The southern state of Tamil Nadu is steeped in culture and religion with Hinduism being the predominant religion here. The state is covered with an unending array of temples dedicated to numerous deities, with many of the temples holding historical and mythological significance.
It is also where the medieval Tamil poet Kambar lived around CE 1180-1250. Popularly known by other names including Kamban, he is said to have authored the Ramavataram, the Tamil version of the Ramayana. It was first recited by Kambar in the famous Sri Ranganathaswamy temple on Srirangam Island in Trichy. During his time, he also authored various other outstanding literary works such as Kangai Puranam, Thirukkai Vazakkam, Silaiezhupathu, Erezhupathu, Sadagopar Anthathi and Saraswathi Anthathi.
Though Kambar belonged to the Occhan caste, who are traditionally ‘nadaswaram’ players, he was brought up in the home of a wealthy farmer in Vennai Nellur. As the fame of this talented bard grew, the reigning Chola king invited him to his royal court and honored him with the title of ‘Kavi Chakravarthi’ which translates to ‘Emperor of Poets’. Kambar flourished in his profession living in Therazhundur village of the culturally-rich Thanjavur district. His great knowledge of the two richest ancient languages of India – Sanskrit and Tamil, helped in furthering his literary career; so much so that the king commissioned him to compose the Ramayana in Tamil. As Kambar was running out of the deadline date set by the king, Lord Ganesha is believed to have written the entire legend of Ramayana in one night as Kambar dictated out the poems to him.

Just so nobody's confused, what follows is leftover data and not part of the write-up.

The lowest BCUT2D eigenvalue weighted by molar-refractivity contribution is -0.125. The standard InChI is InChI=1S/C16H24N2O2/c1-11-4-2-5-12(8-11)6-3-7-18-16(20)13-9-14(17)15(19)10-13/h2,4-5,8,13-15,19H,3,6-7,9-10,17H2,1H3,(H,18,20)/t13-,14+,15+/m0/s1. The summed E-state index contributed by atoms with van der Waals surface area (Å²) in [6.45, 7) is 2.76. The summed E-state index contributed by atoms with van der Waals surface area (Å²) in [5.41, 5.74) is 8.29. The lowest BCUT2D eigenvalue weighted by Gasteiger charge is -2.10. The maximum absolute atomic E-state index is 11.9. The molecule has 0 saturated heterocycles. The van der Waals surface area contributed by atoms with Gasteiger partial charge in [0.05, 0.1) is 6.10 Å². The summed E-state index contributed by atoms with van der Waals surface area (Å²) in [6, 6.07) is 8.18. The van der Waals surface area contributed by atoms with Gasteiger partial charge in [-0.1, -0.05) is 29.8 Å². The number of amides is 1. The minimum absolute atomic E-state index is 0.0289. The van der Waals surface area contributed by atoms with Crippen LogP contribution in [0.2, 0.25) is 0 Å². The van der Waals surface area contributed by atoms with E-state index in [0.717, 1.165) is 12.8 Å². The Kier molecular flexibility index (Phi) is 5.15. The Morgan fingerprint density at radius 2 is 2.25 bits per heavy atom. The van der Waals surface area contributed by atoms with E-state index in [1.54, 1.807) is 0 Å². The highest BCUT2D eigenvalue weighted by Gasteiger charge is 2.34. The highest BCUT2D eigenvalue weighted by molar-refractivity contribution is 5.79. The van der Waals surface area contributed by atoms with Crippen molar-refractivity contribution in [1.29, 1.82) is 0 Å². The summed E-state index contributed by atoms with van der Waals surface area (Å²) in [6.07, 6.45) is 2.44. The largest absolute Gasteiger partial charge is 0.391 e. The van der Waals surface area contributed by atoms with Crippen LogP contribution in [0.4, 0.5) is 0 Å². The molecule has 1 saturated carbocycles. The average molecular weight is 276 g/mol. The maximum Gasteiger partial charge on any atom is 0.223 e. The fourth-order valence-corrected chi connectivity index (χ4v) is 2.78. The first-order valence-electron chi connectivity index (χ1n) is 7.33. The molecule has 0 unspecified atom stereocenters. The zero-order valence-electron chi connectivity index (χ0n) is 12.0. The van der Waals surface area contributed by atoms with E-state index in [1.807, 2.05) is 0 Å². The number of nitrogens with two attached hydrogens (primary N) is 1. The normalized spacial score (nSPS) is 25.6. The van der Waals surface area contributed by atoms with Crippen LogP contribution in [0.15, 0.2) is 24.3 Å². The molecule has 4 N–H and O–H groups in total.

The Kamba Ramayana is not a translation of the original epic written in Sanskrit by Valmiki, rather it’s a retelling of the legend of Lord Rama with little twists here and there to suit the Tamil sensitivities. While the original Ramayana has 24,000 verses, the Kamba Ramayana is said to have over 10,000 songs, many similes and more than 45,000 lines or 11,000 stanzas.
He spent many of his later years with the Nagarathar community and died in Nattarasankottai. The Kamban Mani Mandapam was built here to honor him and every year, a Tamil Literary Festival is held here to commemorate his memory. Known as the Kamban Vizha, the event starts off in Karaikudi and ends in Nattarsankottai.
Getting to Karaikudi is easy as it’s well-connected by highways and rail from Trichy and Madurai with both cities providing air connectivity too. You could stay over at the magnificent Chidambara Vilas Hotel nearby, which is a renovated century-old palace and experience authentic Chettinad heritage!